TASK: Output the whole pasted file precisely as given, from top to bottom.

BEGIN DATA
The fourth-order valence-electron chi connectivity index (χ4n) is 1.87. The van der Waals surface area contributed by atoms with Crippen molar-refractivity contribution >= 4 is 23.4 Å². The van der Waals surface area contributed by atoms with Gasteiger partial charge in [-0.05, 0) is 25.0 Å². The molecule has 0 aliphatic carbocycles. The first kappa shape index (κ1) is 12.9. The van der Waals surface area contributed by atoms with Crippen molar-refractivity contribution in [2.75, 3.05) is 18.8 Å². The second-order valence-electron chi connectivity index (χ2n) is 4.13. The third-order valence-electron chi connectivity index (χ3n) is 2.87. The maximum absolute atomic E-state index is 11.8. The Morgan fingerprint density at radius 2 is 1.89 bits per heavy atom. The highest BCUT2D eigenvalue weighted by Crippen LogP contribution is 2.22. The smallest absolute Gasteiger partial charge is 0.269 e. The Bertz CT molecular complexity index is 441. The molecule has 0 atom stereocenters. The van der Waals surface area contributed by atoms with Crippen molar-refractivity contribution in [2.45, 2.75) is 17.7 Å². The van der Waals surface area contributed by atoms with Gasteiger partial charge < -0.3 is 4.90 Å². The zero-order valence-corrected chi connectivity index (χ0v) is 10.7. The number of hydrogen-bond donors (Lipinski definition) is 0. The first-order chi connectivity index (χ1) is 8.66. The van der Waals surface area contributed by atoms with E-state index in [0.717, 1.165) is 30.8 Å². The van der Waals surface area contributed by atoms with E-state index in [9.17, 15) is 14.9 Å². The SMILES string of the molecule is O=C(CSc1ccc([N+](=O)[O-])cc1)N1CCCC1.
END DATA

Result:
The fourth-order valence-electron chi connectivity index (χ4n) is 1.87. The van der Waals surface area contributed by atoms with Crippen molar-refractivity contribution >= 4 is 23.4 Å². The van der Waals surface area contributed by atoms with Gasteiger partial charge in [-0.05, 0) is 25.0 Å². The molecule has 0 aliphatic carbocycles. The first kappa shape index (κ1) is 12.9. The van der Waals surface area contributed by atoms with Crippen molar-refractivity contribution in [2.75, 3.05) is 18.8 Å². The second-order valence-electron chi connectivity index (χ2n) is 4.13. The third-order valence-electron chi connectivity index (χ3n) is 2.87. The maximum absolute atomic E-state index is 11.8. The Morgan fingerprint density at radius 2 is 1.89 bits per heavy atom. The highest BCUT2D eigenvalue weighted by Crippen LogP contribution is 2.22. The smallest absolute Gasteiger partial charge is 0.269 e. The Bertz CT molecular complexity index is 441. The molecule has 0 atom stereocenters. The van der Waals surface area contributed by atoms with Crippen molar-refractivity contribution in [2.45, 2.75) is 17.7 Å². The van der Waals surface area contributed by atoms with Gasteiger partial charge < -0.3 is 4.90 Å². The zero-order valence-corrected chi connectivity index (χ0v) is 10.7. The number of hydrogen-bond donors (Lipinski definition) is 0. The first-order chi connectivity index (χ1) is 8.66. The van der Waals surface area contributed by atoms with E-state index in [0.717, 1.165) is 30.8 Å². The van der Waals surface area contributed by atoms with E-state index in [9.17, 15) is 14.9 Å². The SMILES string of the molecule is O=C(CSc1ccc([N+](=O)[O-])cc1)N1CCCC1.